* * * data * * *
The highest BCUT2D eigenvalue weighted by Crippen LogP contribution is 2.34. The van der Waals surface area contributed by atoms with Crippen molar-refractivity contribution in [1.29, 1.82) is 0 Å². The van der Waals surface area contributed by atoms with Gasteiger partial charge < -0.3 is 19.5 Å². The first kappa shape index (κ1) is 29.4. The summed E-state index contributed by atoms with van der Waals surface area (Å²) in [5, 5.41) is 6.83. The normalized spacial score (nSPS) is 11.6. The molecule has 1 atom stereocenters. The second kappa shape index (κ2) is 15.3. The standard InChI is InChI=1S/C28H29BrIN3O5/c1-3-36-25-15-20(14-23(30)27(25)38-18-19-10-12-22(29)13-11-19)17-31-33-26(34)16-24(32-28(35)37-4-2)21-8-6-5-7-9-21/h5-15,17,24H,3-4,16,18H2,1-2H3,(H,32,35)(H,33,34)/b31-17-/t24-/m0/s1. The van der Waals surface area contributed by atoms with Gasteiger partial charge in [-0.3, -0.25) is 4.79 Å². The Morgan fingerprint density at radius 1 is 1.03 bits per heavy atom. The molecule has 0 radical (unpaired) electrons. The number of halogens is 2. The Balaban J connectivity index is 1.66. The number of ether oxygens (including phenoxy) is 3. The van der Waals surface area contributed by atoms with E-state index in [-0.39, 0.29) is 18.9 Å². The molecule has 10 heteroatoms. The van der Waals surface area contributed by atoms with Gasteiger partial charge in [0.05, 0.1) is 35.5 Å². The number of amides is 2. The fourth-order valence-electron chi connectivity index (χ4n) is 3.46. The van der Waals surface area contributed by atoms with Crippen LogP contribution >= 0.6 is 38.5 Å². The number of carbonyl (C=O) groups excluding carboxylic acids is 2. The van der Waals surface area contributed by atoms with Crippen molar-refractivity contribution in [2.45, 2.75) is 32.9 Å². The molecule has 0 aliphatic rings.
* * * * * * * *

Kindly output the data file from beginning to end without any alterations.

The highest BCUT2D eigenvalue weighted by Crippen LogP contribution is 2.34. The van der Waals surface area contributed by atoms with Crippen molar-refractivity contribution in [1.29, 1.82) is 0 Å². The van der Waals surface area contributed by atoms with Gasteiger partial charge < -0.3 is 19.5 Å². The first kappa shape index (κ1) is 29.4. The summed E-state index contributed by atoms with van der Waals surface area (Å²) in [5, 5.41) is 6.83. The normalized spacial score (nSPS) is 11.6. The molecule has 1 atom stereocenters. The second kappa shape index (κ2) is 15.3. The standard InChI is InChI=1S/C28H29BrIN3O5/c1-3-36-25-15-20(14-23(30)27(25)38-18-19-10-12-22(29)13-11-19)17-31-33-26(34)16-24(32-28(35)37-4-2)21-8-6-5-7-9-21/h5-15,17,24H,3-4,16,18H2,1-2H3,(H,32,35)(H,33,34)/b31-17-/t24-/m0/s1. The van der Waals surface area contributed by atoms with Gasteiger partial charge in [-0.3, -0.25) is 4.79 Å². The Morgan fingerprint density at radius 1 is 1.03 bits per heavy atom. The molecule has 0 radical (unpaired) electrons. The number of halogens is 2. The Balaban J connectivity index is 1.66. The number of ether oxygens (including phenoxy) is 3. The van der Waals surface area contributed by atoms with E-state index in [-0.39, 0.29) is 18.9 Å². The molecule has 10 heteroatoms. The van der Waals surface area contributed by atoms with Gasteiger partial charge in [0.05, 0.1) is 35.5 Å². The number of amides is 2. The fourth-order valence-electron chi connectivity index (χ4n) is 3.46. The van der Waals surface area contributed by atoms with Crippen LogP contribution >= 0.6 is 38.5 Å². The number of carbonyl (C=O) groups excluding carboxylic acids is 2. The van der Waals surface area contributed by atoms with Crippen molar-refractivity contribution in [2.45, 2.75) is 32.9 Å². The molecule has 0 aliphatic rings.